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What’s With the SAT?

Whats With the SAT?

SAT college requirements and its format are changing. Is it still worth taking?

by Cadence Eastep, Reporter 

When Tegan Henretty, a current junior, sat down to take her SAT test last November, she faced the same exam that many before her had: a bubble-in scantron test featuring four to five sections – reading, writing and language, math with no calculator, math with calculator, and a potential essay. She remained in her testing facility for a three hour and fifteen minute test including the provided breaks. 

The SAT won’t follow this formula for much longer, though. In 2024 – or 2023 for international students, the test will switch to being completely online. The length will be shortened from three hours to two, with the allowance of a graphing calculator during the math portion, according to College Board, the nonprofit organization that conducts the exam. 

The SAT test has gradually become less important in the world of college prep and readiness. According to the National Center for Fair & Open Testing, more than 1,800 U.S. colleges currently aren’t requiring a test score from students who enroll in fall of 2022, and at least 1,400 of these said schools have extended this policy until at least fall of 2023. Colleges came to this decision due to the Covid-19 pandemic and the ability for certain students to have access to the test, as online learning made it quite difficult to provide the SAT for students. College Board had to come up with solutions to the likelihood that students would cheat if they took the test online and at home. They were also faced with the harsh reality that not everyone can spare the extra expense and pay for the SAT – which may be the element that gets them into their dream school. 

This SAT downgrade itself  brings up the question: is the SAT really worth the money and time anymore? 

Tara Walker

The fact of the matter is that the SAT appears elitist in nature. It acts as a competition between richer students to see who can receive the best score, to many students across the U.S. Most anyone sees that college preparedness cannot be reduced to a single indexed score, yet the SAT test system for decades has caused such a situation in college admission offices.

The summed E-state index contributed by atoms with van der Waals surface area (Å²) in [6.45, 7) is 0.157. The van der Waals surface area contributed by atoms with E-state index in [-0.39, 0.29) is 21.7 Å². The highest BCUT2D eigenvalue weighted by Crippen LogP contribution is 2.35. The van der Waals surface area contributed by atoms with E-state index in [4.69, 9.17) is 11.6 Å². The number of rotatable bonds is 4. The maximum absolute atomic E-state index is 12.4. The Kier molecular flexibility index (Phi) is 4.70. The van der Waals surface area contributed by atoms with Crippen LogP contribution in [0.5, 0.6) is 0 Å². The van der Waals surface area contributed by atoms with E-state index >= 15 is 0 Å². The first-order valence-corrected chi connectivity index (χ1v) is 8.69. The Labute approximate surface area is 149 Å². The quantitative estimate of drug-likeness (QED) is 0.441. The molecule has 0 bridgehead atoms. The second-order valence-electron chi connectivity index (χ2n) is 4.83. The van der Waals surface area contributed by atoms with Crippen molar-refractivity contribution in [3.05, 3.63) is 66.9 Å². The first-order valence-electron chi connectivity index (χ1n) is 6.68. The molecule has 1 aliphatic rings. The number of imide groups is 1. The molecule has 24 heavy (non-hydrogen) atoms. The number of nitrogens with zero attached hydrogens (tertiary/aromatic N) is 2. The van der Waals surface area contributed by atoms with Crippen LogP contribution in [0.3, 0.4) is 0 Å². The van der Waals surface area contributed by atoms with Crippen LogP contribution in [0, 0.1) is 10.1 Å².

According to Tara Walker, the PRHS college and career counselor, not all schools offer students the same level of preparation for this exam. 

“Before Covid, Paso kids were preparing, but not at a level in which the Bay Area or LA kids are preparing,” Walker said. “And it’s not uncommon to see a perfect SAT score from a Bay Area kid.” 

The format change may encourage people to think that even though increasingly more colleges are becoming test optional, the changes may make the test “easier” and, therefore, still worth it. They might even think that College Board considered the livelihoods of students while formulating their new test. 

Tegan Henretty, 11

Henretty, a junior, believes that there are pros and cons to the new testing format. Being a student herself, she  loves the concept of a shorter test, but she doesn’t absolutely adore the idea of taking it online. 

“I kind of like it on paper because it doesn’t stress on my eyes a lot. Sometimes it’s hard for me to read on a computer for a long duration,” Henretty said. Staring at a screen for two hours might not be the most admirable prospect for high school students. 

Moreover, the changes that come with the new format don’t truly seem to be in students’ best interests. Considering the decreasing importance in taking the SAT in order to get into a lot of colleges, it seems as though College Board is attempting to remain relevant and engaging to high school students. 

Walker seems to have this mindset. 

“I think that CollegeBoard is grasping at straws to stay afloat. The University of California and the CSU system are the biggest national college-like groups, and if they’re not requiring it, then they’re [College Board] gonna sink,” Walker said. 

However, the SAT test hasn’t been just for college admission over the years. It has also provided scholarship opportunities for students. Getting a score of at least 1200 can provide potential low-level college scholarships, with higher scores gradually earning more money with more prestigious scholarships. Plus, California students planning on attending college outside of California might want an SAT score for out-of-state schools, but they could also take the ACT. 

So, is it as imperative to take the SAT exam as it used to be? That’s for the student to decide. With the increasing number of test optional colleges, it might not seem important to waste your spare change on a test that won’t do anything for you in the long run. However, some students might still want the extra gem on their application for scholarships and certain schools. At the end of the day, it’s all up to personal preference, as things of this nature often are.

“I wouldn’t take it unless you’re a really, really, really good test taker, and you’ve been studying for it”

Tara Walker

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